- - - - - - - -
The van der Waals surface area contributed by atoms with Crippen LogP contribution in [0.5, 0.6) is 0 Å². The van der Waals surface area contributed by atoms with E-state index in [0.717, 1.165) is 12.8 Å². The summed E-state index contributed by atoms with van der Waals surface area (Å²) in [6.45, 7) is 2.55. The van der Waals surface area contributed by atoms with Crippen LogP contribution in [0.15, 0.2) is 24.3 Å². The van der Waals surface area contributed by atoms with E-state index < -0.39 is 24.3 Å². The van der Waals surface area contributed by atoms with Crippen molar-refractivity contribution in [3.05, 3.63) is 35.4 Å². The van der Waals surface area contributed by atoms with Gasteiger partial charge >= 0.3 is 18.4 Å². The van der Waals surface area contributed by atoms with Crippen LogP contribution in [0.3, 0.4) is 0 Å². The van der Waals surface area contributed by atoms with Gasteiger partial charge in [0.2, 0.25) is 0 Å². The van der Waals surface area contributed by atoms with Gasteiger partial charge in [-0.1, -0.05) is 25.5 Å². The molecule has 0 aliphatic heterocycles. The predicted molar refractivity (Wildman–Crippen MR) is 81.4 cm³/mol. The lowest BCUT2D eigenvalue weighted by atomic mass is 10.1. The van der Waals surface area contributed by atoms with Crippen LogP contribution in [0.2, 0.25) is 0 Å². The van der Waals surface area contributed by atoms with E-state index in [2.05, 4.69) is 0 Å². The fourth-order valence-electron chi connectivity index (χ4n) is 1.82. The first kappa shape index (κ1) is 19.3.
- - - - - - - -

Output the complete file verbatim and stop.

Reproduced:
The van der Waals surface area contributed by atoms with Crippen LogP contribution in [0.5, 0.6) is 0 Å². The van der Waals surface area contributed by atoms with E-state index in [0.717, 1.165) is 12.8 Å². The summed E-state index contributed by atoms with van der Waals surface area (Å²) in [6.45, 7) is 2.55. The van der Waals surface area contributed by atoms with Crippen LogP contribution in [0.15, 0.2) is 24.3 Å². The van der Waals surface area contributed by atoms with E-state index < -0.39 is 24.3 Å². The van der Waals surface area contributed by atoms with Crippen molar-refractivity contribution in [3.05, 3.63) is 35.4 Å². The van der Waals surface area contributed by atoms with Gasteiger partial charge >= 0.3 is 18.4 Å². The van der Waals surface area contributed by atoms with Crippen LogP contribution in [0.3, 0.4) is 0 Å². The van der Waals surface area contributed by atoms with Gasteiger partial charge in [0.2, 0.25) is 0 Å². The van der Waals surface area contributed by atoms with Gasteiger partial charge in [-0.1, -0.05) is 25.5 Å². The molecule has 0 aliphatic heterocycles. The predicted molar refractivity (Wildman–Crippen MR) is 81.4 cm³/mol. The lowest BCUT2D eigenvalue weighted by atomic mass is 10.1. The van der Waals surface area contributed by atoms with Crippen LogP contribution in [0.2, 0.25) is 0 Å². The van der Waals surface area contributed by atoms with E-state index in [2.05, 4.69) is 0 Å². The fourth-order valence-electron chi connectivity index (χ4n) is 1.82. The first kappa shape index (κ1) is 19.3.